Research Papers: Friction and Wear

Mechanical Properties and Adhesive Scuffing Wear Behavior of Stir Cast Cu–Sn–Ni/Si3N4 Composites

[+] Author and Article Information
R. Nithesh

Department of Mechanical Engineering,
Amrita School of Engineering,
Amrita Vishwa Vidyapeetham,
Amrita University,
Coimbatore 641112, India
e-mail: nitheshr2014@gmail.com

N. Radhika

Department of Mechanical Engineering,
Amrita School of Engineering,
Amrita Vishwa Vidyapeetham,
Amrita University,
Coimbatore 641112, India
e-mail: n_radhika1@cb.amrita.edu

S. Shiam Sunder

Department of Mechanical Engineering,
Amrita School of Engineering,
Amrita Vishwa Vidyapeetham,
Amrita University,
Coimbatore 641112, India
e-mail: shiam666666@gmail.com

Contributed by the Tribology Division of ASME for publication in the JOURNAL OF TRIBOLOGY. Manuscript received October 3, 2016; final manuscript received February 16, 2017; published online June 9, 2017. Assoc. Editor: Nuria Espallargas.

J. Tribol 139(6), 061603 (Jun 09, 2017) (9 pages) Paper No: TRIB-16-1305; doi: 10.1115/1.4036185 History: Received October 03, 2016; Revised February 16, 2017

The modern technology developments have seeded for the necessity of composite materials that are incorporated with high hardness, high tensile strength, and better wear properties. Cu–Sn–Ni alloy as well as the composites of varying weight percentage of Si3N4 (5, 10, and 15) are fabricated by liquid metallurgy technique. The alloy and composites are tested for their tensile strength and hardness on Universal Testing Machine and Vickers microhardness tester, respectively. Based on the tests, Cu–Sn–Ni/10 wt. % of Si3N4 is found to have optimum mechanical properties. The scuff type adhesive wear behavior is studied through pin-on-disk tribometer under dry sliding conditions for Cu–Sn–Ni/10 wt. % of Si3N4 composite. Taguchi's design of experiments technique based on L27 orthogonal array model is used for analyses of process parameters in three levels such as applied load (10, 20, and 30 N), sliding distance (500, 1000, and 1500 m), and sliding velocity (1, 2, and 3 m/s). The parameters are ranked based on the signal-to-noise ratio and the analysis of variance approach. Based on wear results, applied load is found to have highest stature on influencing wear rate followed by sliding distance and sliding velocity. A generalized wear rate equation is obtained based on the linear regression model and its feasibility is checked. Scanning electron microscope (SEM) analyses revealed severe delamination occurred on maximum load condition. The development of this copper composite can have the possibility of replacing aluminum bearings.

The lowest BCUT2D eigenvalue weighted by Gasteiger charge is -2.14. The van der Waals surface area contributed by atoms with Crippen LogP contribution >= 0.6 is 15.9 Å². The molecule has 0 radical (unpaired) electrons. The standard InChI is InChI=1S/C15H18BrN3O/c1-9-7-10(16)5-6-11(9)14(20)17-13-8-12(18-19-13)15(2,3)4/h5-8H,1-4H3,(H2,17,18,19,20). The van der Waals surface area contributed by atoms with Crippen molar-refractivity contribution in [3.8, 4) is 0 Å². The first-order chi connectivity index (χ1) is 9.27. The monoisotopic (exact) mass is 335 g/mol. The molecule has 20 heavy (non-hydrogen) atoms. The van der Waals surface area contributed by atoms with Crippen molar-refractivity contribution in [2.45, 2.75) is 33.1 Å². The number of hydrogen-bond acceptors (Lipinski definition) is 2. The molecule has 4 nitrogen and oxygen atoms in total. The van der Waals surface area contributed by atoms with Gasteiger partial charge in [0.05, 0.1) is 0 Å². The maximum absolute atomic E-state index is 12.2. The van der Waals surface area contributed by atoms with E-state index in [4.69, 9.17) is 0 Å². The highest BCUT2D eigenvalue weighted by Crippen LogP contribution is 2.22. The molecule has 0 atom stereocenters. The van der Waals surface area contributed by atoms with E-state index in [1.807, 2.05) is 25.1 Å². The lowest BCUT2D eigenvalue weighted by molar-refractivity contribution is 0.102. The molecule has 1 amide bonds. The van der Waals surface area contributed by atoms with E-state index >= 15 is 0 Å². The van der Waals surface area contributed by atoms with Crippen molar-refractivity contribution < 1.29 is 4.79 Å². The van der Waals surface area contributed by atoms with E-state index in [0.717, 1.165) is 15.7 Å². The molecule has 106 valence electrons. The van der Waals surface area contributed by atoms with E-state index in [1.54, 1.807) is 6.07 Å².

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Fig. 1

Stir casting setup

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Fig. 2

Pin-on-disk tribometer

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Fig. 3

Microhardness of alloy and composites

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Fig. 4

Tensile strength of alloy and composites

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Fig. 5

SEM images of fractured surface of specimens: (a) pure alloy, (b) Cu alloy/5 wt. % of Si3N4,(c) Cu alloy/10 wt. % of Si3N4, and (d) Cu alloy/15 wt. % of Si3N4

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Fig. 6

S/N ratio response of composite

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Fig. 7

Mean of means plot of composite

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Fig. 8

SEM of worn surfaces at different load conditions: (a) L = 10 N, V = 1 m/s and D = 500 m and (b) L = 30 N, V = 1 m/s and D = 500 m

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Fig. 9

SEM of worn surfaces at different sliding velocity conditions: (a) V = 1 m/s, L = 20 N and D = 1500 m and (b) V = 3 m/s, L = 20 N and D = 1500 m

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Fig. 10

SEM of worn surfaces at different sliding distance conditions: (a) D = 500 m, L = 10 N and V = 2 m/s and (b) D = 1500 m, L = 10 N and V = 2 m/s

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Fig. 11

SEM of worn surface at L = 10 N, D = 500 m, and V = 3 m/s




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